Paul reminds them that their enemies will pay a price.  “They will suffer the punishment of eternal destruction, away from the presence of the Lord and from the glory of his might, when he comes on that day to be glorified in his saints, and to be marveled at among all who have believed, because our testimony to you was believed”.  There is a day coming when the score will be settled.  The church may suffer in the present, but God is on the throne and there will be a day when judgment is handed out and eternity assignments are made.  As Christ Followers, we have to keep our eyes on the prize of eternal life with the Father.  There may be suffering and challenges in the near term, but God will deal with all those things in His time and His way if we believe!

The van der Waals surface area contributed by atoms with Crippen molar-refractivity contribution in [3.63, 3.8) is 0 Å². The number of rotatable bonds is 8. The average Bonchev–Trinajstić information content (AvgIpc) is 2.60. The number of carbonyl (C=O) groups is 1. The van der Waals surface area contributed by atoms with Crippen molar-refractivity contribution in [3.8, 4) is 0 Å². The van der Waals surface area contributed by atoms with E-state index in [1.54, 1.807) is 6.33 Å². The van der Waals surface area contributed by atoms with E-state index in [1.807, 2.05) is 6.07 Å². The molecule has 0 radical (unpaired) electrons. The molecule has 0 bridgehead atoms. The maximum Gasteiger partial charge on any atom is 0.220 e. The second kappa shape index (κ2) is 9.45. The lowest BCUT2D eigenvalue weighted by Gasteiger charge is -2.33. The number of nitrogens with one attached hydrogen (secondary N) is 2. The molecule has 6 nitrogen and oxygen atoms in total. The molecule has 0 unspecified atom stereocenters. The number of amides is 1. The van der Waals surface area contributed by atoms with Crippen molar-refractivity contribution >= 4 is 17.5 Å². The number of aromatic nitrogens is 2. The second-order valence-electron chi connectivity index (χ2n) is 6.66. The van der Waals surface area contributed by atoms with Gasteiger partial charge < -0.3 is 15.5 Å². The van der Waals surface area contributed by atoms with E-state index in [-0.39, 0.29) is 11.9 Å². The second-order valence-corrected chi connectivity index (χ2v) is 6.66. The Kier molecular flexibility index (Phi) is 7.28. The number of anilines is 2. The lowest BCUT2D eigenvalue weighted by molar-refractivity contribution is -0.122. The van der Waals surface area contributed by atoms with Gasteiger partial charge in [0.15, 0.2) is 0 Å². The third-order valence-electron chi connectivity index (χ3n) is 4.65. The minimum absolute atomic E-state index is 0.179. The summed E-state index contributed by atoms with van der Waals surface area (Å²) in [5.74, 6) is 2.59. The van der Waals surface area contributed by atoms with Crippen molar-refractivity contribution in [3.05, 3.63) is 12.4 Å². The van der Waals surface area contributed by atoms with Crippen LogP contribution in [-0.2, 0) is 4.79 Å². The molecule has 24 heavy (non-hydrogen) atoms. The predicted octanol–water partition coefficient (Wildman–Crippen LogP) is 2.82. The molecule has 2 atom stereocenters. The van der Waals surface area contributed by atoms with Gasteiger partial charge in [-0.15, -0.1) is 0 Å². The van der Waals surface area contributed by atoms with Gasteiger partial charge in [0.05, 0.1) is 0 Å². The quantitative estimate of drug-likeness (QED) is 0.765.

Paul ends by reminding the church that his team is always praying for them.  “To this end we always pray for you, that our God may make you worthy of his calling and may fulfill every resolve for good and every work of faith by his power, so that the name of our Lord Jesus may be glorified in you, and you in him, according to the grace of our God and the Lord Jesus Christ”.  Paul’s prayer is that we may live up to the calling of being a Christ Follower and live out that calling through good not on our own power, but through the power of Jesus Christ, not for our own recognition, but that we might bring glory to God and point people to the grace God offers through Jesus.  Life is not about me.  It’s about how God can use me to point the world toward Him and His glory.  We are merely lights that should point people to the Father!